Not long after Tahi’s birth he was infected with one of the diseases the Pākehā had brought upon them. His mother nursed him for several months until the creeping yellow retreated from his face, his hacking cough disappeared, and he regained appetite for kai.
The Rangatira grunted when his wife Hine brought him the news. He was far more delighted when Hine told him a few months later that she was pregnant again.
Rua was a healthy baby. In spite of the two-year age difference it did not take him long to overtake his brother in looks, strength and knowledge. Rua absorbed the teachings of the elders with no difficulty. For Tahi it was a struggle.
In martial pursuits also, Rua showed himself the better. From the time Rua was one year old he could wrestle Tahi to the ground. Rua was so fierce with taiaha and mere that he could sometimes beat grown men. He was equally proficient with the Pākehā musket, and could hit all the targets with ease.
Tahi tried his best, and became at least acceptable, but could never match his brother. It was the same in everything they tried. Hunting, fishing, setting snares, imitating the birds, even telling stories. Tahi was adequate, Rua was brilliant.
Living in the shadow of such a brilliant brother could have made Tahi bitter. If all had ignored him as his father did, this would have been quite natural. But Rua himself was modest in his achievements, and would encourage Tahi at every opportunity.
Until the day the brothers fell in love with the same girl. Her name was Māia. Her skin was dusky, her body firm and her hair cascaded in waves like glistening waters.
Māia treated both brothers equally. But it soon became apparent that in love, as in war, Rua was the better. His love songs were sweeter, his poetry richer, and he knew all the ways to impress a woman with his prowess.
Tahi did his best, as he always did, but he was no match for his younger brother. Gradually Tahi found himself edged out.
Tahi’s failure would be easier to bear only Rua stopped treating him with his customary respect. Love had made him cruel.
“You’re such a loser, Tahi,” he would say. “That’s why you cannot win the love of a good woman.”
Tahi’s bitterness grew in him, but so too his love for Māia, until one day in desperation he confessed his love for her.
“Māia, my darling, I have loved you since I first saw you, but now you have eyes only for my brother. He is better than me at most things, but in one aspect I excel; my love for you is stronger.”
Māia understood the passion in which Tahi spoke. But she told Tahi she loved his brother more.
“Your brother has proved his love in so many ways,” she said. “In song, in story-telling, his love is always declared to me. And he is better in courage. Rua will venture out in the worst storms and battle huge fish, but you are too timid to even go outside the sight of land.”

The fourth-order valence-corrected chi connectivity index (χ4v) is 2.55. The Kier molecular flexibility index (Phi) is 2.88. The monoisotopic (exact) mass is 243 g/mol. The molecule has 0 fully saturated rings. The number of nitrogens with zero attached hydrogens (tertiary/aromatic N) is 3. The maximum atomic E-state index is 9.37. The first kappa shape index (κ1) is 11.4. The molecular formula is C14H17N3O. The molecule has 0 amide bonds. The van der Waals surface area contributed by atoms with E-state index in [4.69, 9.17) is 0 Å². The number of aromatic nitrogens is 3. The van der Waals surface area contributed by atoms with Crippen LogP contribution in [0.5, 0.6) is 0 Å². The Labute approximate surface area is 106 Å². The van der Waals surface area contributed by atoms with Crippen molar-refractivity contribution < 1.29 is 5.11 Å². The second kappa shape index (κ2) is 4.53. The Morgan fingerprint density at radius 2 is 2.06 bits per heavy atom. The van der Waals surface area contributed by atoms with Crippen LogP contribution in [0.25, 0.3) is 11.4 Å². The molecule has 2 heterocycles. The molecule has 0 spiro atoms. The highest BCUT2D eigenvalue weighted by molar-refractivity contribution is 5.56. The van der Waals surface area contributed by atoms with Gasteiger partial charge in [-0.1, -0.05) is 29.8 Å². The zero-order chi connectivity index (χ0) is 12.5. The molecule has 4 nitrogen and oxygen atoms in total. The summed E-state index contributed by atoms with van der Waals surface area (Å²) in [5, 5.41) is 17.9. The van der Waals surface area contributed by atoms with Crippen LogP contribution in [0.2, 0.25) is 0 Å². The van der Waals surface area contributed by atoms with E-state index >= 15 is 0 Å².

“But it is all so easy for him,” said Tahi. “Please give me the opportunity to prove to you how much I love you.”
Māia thought for a moment. She pointed to the west, where the tip of the sacred mountain Ruapehu was just visible. “Go to the gods of fire, and ask them for courage and strength. Then perhaps I could love you.”
Tahi blanched. The journey was beset with dangers. There were hostile iwi, marauding Pākehā, steep mountains, and raging streams, full of the spirits of the Taniwha. The mountain itself was known to belch snow and fire.
“I will set off immediately,” said Tahi. He gathered his possessions and set off for Ruapehu and the gods of fire.
We will pass over the rigours of the journey, and the hardships Tahi endured. Tahi stood at the gate of the fire god on the summit of Ngāuruhoe several weeks later, petitioning the god to hear his plea of love. Fire belched from the opening, and a blizzard of snow howled.
The god answered from the heart of the volcano.
“Welcome, Tahi,” it said. “I have been expecting you to claim the gift bestowed on your brother from the time he was born. You, I have chosen to seek it out. Say the word now, and it will be granted to you.”
Tahi thought long and hard. He had risked his life coming to the mountain. He had been captured by a hostile iwi. His erudition was just sufficient for the chief to release him. He had dodged the bullets of a Pākehā patrol, and he had climbed mountains and swum rivers to claim the gift, but now it looked like a trick.
“I will not take it.”
So saying, Tahi turned his back on the mountain, trudged to its foot, swam the river, dodged the bullets, avoided the hostile iwi and returned to his own hapū.
In the meantime, Rua had been pressing his suit with Māia.
“You are beautiful beyond compare,” Rua said. “It would make me eternally happy if you could link your name with mine.”
“You do me great honour, Rua,” said Māia. “But I must refuse.”
Rua gave a cry and sank to his knees. “But why?”
“Because everything is so easy for you. You have been given the gifts of the gods and never had to strive. This can be seen in the way you strut through this village as though you own it. I cannot love you, Rua.”
Just then, Māia caught sight of Tahi returning from his journey, muddy and dishevelled.
Tahi caught Māia’s eye and shook his head. “I refused it,” he said.
Māia rushed over to Tahi and flung her arms around him.
“Behold my lover!” she cried.
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